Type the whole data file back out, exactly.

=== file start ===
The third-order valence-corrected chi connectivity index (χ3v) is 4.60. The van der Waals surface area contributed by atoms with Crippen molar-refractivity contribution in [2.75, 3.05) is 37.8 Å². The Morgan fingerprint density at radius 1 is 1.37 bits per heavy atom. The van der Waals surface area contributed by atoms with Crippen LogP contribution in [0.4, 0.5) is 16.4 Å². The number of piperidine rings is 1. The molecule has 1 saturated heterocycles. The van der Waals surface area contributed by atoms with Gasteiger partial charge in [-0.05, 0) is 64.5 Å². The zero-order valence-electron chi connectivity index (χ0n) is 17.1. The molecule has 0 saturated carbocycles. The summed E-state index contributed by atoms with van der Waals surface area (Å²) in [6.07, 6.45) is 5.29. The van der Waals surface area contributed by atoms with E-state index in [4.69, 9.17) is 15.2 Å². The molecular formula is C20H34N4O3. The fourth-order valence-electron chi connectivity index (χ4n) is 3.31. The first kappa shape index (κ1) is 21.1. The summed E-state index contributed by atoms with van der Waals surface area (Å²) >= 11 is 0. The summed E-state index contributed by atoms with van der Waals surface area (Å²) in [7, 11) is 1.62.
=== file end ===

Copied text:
The third-order valence-corrected chi connectivity index (χ3v) is 4.60. The van der Waals surface area contributed by atoms with Crippen molar-refractivity contribution in [2.75, 3.05) is 37.8 Å². The Morgan fingerprint density at radius 1 is 1.37 bits per heavy atom. The van der Waals surface area contributed by atoms with Crippen LogP contribution in [0.4, 0.5) is 16.4 Å². The number of piperidine rings is 1. The molecule has 1 saturated heterocycles. The van der Waals surface area contributed by atoms with Gasteiger partial charge in [-0.05, 0) is 64.5 Å². The zero-order valence-electron chi connectivity index (χ0n) is 17.1. The molecule has 0 saturated carbocycles. The summed E-state index contributed by atoms with van der Waals surface area (Å²) in [6.07, 6.45) is 5.29. The van der Waals surface area contributed by atoms with E-state index in [4.69, 9.17) is 15.2 Å². The molecular formula is C20H34N4O3. The fourth-order valence-electron chi connectivity index (χ4n) is 3.31. The first kappa shape index (κ1) is 21.1. The summed E-state index contributed by atoms with van der Waals surface area (Å²) >= 11 is 0. The summed E-state index contributed by atoms with van der Waals surface area (Å²) in [7, 11) is 1.62.